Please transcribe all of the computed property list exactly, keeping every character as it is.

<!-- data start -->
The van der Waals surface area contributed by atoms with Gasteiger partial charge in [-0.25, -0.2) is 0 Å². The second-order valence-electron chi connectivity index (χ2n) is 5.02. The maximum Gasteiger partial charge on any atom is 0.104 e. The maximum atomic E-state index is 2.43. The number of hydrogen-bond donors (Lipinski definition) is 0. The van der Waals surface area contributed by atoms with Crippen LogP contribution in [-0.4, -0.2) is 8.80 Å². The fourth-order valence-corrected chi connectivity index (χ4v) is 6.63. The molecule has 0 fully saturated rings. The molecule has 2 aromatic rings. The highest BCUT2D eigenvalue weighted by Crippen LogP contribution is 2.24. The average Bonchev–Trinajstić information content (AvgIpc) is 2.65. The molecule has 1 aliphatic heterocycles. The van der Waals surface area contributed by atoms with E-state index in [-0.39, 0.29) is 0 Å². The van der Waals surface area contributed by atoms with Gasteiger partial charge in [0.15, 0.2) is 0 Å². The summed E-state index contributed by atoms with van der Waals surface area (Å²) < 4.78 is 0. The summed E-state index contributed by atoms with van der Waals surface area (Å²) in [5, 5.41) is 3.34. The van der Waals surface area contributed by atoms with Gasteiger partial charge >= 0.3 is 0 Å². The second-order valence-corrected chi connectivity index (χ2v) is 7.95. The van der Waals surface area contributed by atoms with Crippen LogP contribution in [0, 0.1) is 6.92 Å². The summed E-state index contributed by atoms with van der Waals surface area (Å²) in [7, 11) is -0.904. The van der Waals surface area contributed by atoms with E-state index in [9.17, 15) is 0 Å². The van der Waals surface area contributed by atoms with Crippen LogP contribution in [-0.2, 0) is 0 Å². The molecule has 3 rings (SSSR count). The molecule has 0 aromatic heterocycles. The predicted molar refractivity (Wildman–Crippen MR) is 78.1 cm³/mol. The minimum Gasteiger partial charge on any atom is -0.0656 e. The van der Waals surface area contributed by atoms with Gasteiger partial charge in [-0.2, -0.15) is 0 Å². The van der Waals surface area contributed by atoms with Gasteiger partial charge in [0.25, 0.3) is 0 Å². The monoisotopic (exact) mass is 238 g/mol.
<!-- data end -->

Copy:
The van der Waals surface area contributed by atoms with Gasteiger partial charge in [-0.25, -0.2) is 0 Å². The second-order valence-electron chi connectivity index (χ2n) is 5.02. The maximum Gasteiger partial charge on any atom is 0.104 e. The maximum atomic E-state index is 2.43. The number of hydrogen-bond donors (Lipinski definition) is 0. The van der Waals surface area contributed by atoms with Crippen LogP contribution in [-0.4, -0.2) is 8.80 Å². The fourth-order valence-corrected chi connectivity index (χ4v) is 6.63. The molecule has 0 fully saturated rings. The molecule has 2 aromatic rings. The highest BCUT2D eigenvalue weighted by Crippen LogP contribution is 2.24. The average Bonchev–Trinajstić information content (AvgIpc) is 2.65. The molecule has 1 aliphatic heterocycles. The van der Waals surface area contributed by atoms with E-state index in [-0.39, 0.29) is 0 Å². The van der Waals surface area contributed by atoms with Gasteiger partial charge in [0.15, 0.2) is 0 Å². The summed E-state index contributed by atoms with van der Waals surface area (Å²) < 4.78 is 0. The summed E-state index contributed by atoms with van der Waals surface area (Å²) in [5, 5.41) is 3.34. The van der Waals surface area contributed by atoms with Gasteiger partial charge >= 0.3 is 0 Å². The second-order valence-corrected chi connectivity index (χ2v) is 7.95. The van der Waals surface area contributed by atoms with Crippen LogP contribution in [0, 0.1) is 6.92 Å². The summed E-state index contributed by atoms with van der Waals surface area (Å²) in [7, 11) is -0.904. The van der Waals surface area contributed by atoms with E-state index in [9.17, 15) is 0 Å². The van der Waals surface area contributed by atoms with Crippen LogP contribution in [-0.2, 0) is 0 Å². The molecule has 3 rings (SSSR count). The molecule has 0 aromatic heterocycles. The predicted molar refractivity (Wildman–Crippen MR) is 78.1 cm³/mol. The minimum Gasteiger partial charge on any atom is -0.0656 e. The van der Waals surface area contributed by atoms with Gasteiger partial charge in [-0.2, -0.15) is 0 Å². The van der Waals surface area contributed by atoms with Gasteiger partial charge in [0.25, 0.3) is 0 Å². The monoisotopic (exact) mass is 238 g/mol.